The controversy surrounding fat is far from being over (even though we all know it’s long overdue). One minute, health experts are nagging about the ravage fat is causing to our body, causing consumers to frantically seek out fat-free and low-fat products. The next thing you know, everyone is dousing their recipes with olive oil (shout-out to Jamie Oliver! ♥).
With advice shifting like the wind, it’s time to set the record straight – based on current evidence. (Like researchers love to say, “Science is constantly evolving.”)
A recent study published in Plos Medicine compiled 102 randomized controlled trials (RCT) that included more than 4600 participants. Researchers from this study found that “in comparison to carbohydrate, SFA [saturated fatty acids], or MUFA [monounsaturated fatty acids], most consistent favourable effects were seen with PUFA [polyunsaturated fatty acids], which was linked to improved glycaemia, insulin resistance, and insulin secretion capacity.” To a lesser degree, monounsaturated fats were also associated with lower levels of HbA1c when compared to SFA or carbohydrates. “Consuming more unsaturated fats in place of either carbohydrates or saturated fats will help improve blood glucose control”, research suggests, while simply “lowering consumption of carbohydrates or saturated fats would not be optimal”.
In line with this study, the latest American Diabetes Association (ADA) position statement recommends following the Mediterranean-style diet, an eating style that is rich in monounsaturated fats, and consuming foods that are high in polyunsaturated omega-3 fatty acids. Whether you are diabetic or simply looking out for your health, load up your cart with foods that are packed with the above nutrients such as vegetable oils (e.g. canola oil, olive oil, flaxseed oil), nuts, fish, and avocado. If there is one type of fat you need to stay clear of, it is the man-made trans fats. Look out for words like hydrogenated oil or partially hydrogenated oil in the list of ingredients, as well as the amount of trans fat written in the nutrition facts table.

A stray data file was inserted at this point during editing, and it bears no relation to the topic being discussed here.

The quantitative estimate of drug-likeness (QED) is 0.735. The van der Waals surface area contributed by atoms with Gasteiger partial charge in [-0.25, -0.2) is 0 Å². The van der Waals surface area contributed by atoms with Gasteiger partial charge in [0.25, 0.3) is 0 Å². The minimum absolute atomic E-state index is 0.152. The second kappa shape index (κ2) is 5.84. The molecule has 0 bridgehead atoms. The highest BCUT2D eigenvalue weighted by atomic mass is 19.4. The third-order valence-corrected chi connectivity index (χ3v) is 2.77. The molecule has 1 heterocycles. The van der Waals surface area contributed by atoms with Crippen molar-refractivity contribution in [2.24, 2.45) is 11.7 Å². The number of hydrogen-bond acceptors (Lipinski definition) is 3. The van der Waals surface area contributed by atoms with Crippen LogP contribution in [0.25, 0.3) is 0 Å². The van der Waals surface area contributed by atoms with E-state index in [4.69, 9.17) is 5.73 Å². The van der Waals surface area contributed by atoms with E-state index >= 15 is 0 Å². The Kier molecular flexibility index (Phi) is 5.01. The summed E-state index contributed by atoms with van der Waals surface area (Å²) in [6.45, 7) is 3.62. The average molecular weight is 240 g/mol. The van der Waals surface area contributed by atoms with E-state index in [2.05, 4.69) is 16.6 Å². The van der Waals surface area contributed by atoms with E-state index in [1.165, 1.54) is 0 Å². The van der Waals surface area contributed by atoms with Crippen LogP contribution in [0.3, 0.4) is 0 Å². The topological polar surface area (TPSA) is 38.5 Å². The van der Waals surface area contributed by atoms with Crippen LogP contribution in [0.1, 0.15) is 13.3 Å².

Bottom line: Yay for unsaturated fats; nay for trans fat.References
American Diabetes Association. Prevention or delay of type 2 diabetes. Sec. 4. In Standards of Medical Care in Diabetes 2016. Diabetes Care 2016;39(Suppl. 1):S36–S38.
Imamura F, Micha R, Wu JH, et al. Effects of Saturated Fat, Polyunsaturated Fat, Monounsaturated Fat, and Carbohydrate on Glucose-Insulin Homeostasis: A Systematic Review and Meta-analysis of Randomised Controlled Feeding Trials. PLoS Med. 2016;13(7):e1002087.